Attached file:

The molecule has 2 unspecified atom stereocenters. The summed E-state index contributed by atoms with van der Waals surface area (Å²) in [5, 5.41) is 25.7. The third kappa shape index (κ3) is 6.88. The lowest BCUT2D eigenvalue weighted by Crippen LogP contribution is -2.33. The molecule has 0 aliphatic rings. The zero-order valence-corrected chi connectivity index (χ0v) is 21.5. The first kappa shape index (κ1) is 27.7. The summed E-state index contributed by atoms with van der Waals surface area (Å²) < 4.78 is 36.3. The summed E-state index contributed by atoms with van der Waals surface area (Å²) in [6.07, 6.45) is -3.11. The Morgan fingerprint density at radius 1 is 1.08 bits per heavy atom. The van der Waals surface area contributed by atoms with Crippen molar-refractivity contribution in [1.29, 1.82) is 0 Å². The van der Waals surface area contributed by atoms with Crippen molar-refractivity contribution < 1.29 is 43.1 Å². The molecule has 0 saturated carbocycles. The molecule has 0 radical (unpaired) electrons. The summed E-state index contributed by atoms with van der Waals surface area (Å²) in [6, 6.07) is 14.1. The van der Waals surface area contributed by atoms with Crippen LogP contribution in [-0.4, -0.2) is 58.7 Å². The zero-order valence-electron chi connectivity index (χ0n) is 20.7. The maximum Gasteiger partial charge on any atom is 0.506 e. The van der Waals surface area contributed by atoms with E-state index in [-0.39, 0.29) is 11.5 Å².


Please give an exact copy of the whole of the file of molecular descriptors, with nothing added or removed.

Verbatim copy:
The molecule has 2 unspecified atom stereocenters. The summed E-state index contributed by atoms with van der Waals surface area (Å²) in [5, 5.41) is 25.7. The third kappa shape index (κ3) is 6.88. The lowest BCUT2D eigenvalue weighted by Crippen LogP contribution is -2.33. The molecule has 0 aliphatic rings. The zero-order valence-corrected chi connectivity index (χ0v) is 21.5. The first kappa shape index (κ1) is 27.7. The summed E-state index contributed by atoms with van der Waals surface area (Å²) < 4.78 is 36.3. The summed E-state index contributed by atoms with van der Waals surface area (Å²) in [6.07, 6.45) is -3.11. The Morgan fingerprint density at radius 1 is 1.08 bits per heavy atom. The van der Waals surface area contributed by atoms with Crippen molar-refractivity contribution in [1.29, 1.82) is 0 Å². The van der Waals surface area contributed by atoms with Crippen molar-refractivity contribution < 1.29 is 43.1 Å². The molecule has 0 saturated carbocycles. The molecule has 0 radical (unpaired) electrons. The summed E-state index contributed by atoms with van der Waals surface area (Å²) in [6, 6.07) is 14.1. The van der Waals surface area contributed by atoms with Crippen LogP contribution in [-0.4, -0.2) is 58.7 Å². The zero-order valence-electron chi connectivity index (χ0n) is 20.7. The maximum Gasteiger partial charge on any atom is 0.506 e. The van der Waals surface area contributed by atoms with E-state index in [-0.39, 0.29) is 11.5 Å².